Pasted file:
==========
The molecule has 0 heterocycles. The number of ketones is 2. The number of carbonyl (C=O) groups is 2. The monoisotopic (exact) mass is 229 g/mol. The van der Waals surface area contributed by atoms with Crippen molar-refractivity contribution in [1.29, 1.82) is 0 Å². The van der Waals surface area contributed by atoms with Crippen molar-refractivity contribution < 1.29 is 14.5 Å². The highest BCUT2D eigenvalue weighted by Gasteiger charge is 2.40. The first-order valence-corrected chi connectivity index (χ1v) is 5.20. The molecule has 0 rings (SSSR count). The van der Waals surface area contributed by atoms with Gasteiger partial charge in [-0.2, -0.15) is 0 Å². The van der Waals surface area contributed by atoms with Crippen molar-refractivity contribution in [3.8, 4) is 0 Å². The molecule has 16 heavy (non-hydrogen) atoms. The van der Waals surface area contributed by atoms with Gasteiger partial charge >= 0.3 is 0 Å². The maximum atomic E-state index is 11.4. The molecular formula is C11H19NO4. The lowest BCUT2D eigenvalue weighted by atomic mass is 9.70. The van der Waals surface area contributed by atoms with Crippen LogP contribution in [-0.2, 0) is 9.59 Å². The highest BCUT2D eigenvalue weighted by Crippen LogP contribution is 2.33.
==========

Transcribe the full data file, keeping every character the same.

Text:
The molecule has 0 heterocycles. The number of ketones is 2. The number of carbonyl (C=O) groups is 2. The monoisotopic (exact) mass is 229 g/mol. The van der Waals surface area contributed by atoms with Crippen molar-refractivity contribution in [1.29, 1.82) is 0 Å². The van der Waals surface area contributed by atoms with Crippen molar-refractivity contribution < 1.29 is 14.5 Å². The highest BCUT2D eigenvalue weighted by Gasteiger charge is 2.40. The first-order valence-corrected chi connectivity index (χ1v) is 5.20. The molecule has 0 rings (SSSR count). The van der Waals surface area contributed by atoms with Gasteiger partial charge in [-0.2, -0.15) is 0 Å². The van der Waals surface area contributed by atoms with Crippen molar-refractivity contribution in [3.8, 4) is 0 Å². The molecule has 16 heavy (non-hydrogen) atoms. The van der Waals surface area contributed by atoms with Gasteiger partial charge >= 0.3 is 0 Å². The maximum atomic E-state index is 11.4. The molecular formula is C11H19NO4. The lowest BCUT2D eigenvalue weighted by atomic mass is 9.70. The van der Waals surface area contributed by atoms with Crippen LogP contribution in [-0.2, 0) is 9.59 Å². The highest BCUT2D eigenvalue weighted by Crippen LogP contribution is 2.33.